Michael Puri / Music

A University Professorship and the establishment of this Endowment are but two testaments to the broad and profound contribution that Boots Mead made and continues to make to life at UVa. However, as a member of the music department—his department, where the halls still ring with his name—I want to call particular attention to his influence as a musician and music educator. Sharing with Mr. Mead a training as a classical pianist and a pedagogical focus on Western classical music history and theory, I have the honor of walking in his footsteps every day that I enter into Old Cabell Hall, and seek to extend his legacy with every class that I teach.

My dream idea is an attempt to continue this mission. I would like to increase the exposure of the students of my Theory 3 class (MUSI 4310, a Fall course) to classical music in performance—both in the present and in the past, through historical recordings—while also using these extracurricular moments to cement the bonds between student and teacher, as well as among the students themselves. For live performance, I would like to bring my students, who usually number between ten and twenty in this upper-level course for music majors, to one concert in three of the main classical music series in Charlottesville: the Charlottesville Chamber Music Festival (in September), the Tuesday Evening Concert Series (year-long), and the Charlottesville & University Symphony Orchestra (year-long). In each case, we would meet for a meal at a restaurant within walking distance of the concert hall—which is usually UVa’s Old Cabell Hall for all three series—either before or after the concert. The three concerts as a whole would be chosen so as to maximize their exposure to music of different periods and within different genres (solo performance, chamber music, concerto, and symphony). In addition, we would meet outside of class before each concert to listen to historical performances of the repertoire to be encountered in that concert. Finally, whenever feasible, I would try to arrange a one-on-one meeting with the performers (or, in the case of CUSO, the conductor, Kate Tamarkin), during which we would all have an opportunity to ask our guests about the particular challenges and rewards of each piece from their particular perspective.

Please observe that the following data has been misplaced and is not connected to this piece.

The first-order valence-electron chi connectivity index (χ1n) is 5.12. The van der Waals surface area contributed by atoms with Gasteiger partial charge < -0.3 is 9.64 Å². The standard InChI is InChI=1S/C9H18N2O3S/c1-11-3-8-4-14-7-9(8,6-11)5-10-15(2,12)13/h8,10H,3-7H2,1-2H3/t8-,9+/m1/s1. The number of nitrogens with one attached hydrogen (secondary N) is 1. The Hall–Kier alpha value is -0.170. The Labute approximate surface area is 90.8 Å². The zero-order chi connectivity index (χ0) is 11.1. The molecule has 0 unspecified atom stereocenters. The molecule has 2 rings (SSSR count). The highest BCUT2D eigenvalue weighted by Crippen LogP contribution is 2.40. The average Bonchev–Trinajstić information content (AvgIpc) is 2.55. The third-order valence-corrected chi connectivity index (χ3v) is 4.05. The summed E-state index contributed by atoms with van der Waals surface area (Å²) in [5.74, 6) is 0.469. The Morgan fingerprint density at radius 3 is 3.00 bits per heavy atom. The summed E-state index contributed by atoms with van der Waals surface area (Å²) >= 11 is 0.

If implemented, this proposal would provide a crucial supplement not only to Theory 3, but also to the music curriculum as a whole, whose greatest challenge is always to bridge academic learning with the experience of music in performance. As a pianist, I perform for my students in most class meetings and always invite any other performers in class to do so if they are playing relevant repertoire, but this is necessarily informal, and only ends up whetting our appetite for full-blown concerts. Furthermore, each of the three classes in our theory sequence is a lecture class that focuses on the correct acquisition and application of technical language to the understanding and composition of music; this format, which is necessary for the subject matter, nevertheless reduces the possibility for students and teacher not only to interact as freely with each other as they would in a seminar, but also to talk about music in a less formal and more personal way. The supplemental meetings and experiences proposed here would allow precisely for this sort of interaction and discussion. Equally important, they would help to integrate classical music into students’ lives in a way that a course never could: first, they would introduce these students—the majority of whom are at the beginning of their second year—to classical music in Charlottesville and at UVa, as well as to the rich and vast history of classical music recordings, which they could then learn to appreciate and even collect for the rest of their lives, if they wished. At the end of the day, though, the greatest value of these experiences—what will make them most memorable—will come from the fact that we shared them with each other.


Tickets: 20 students * $15/ticket * 3 concerts = $900

Meals: 20 students * $15/meal * 3 meals = $900

Snacks (for listening sessions and meetings with performers): ~ $200

Total: $2000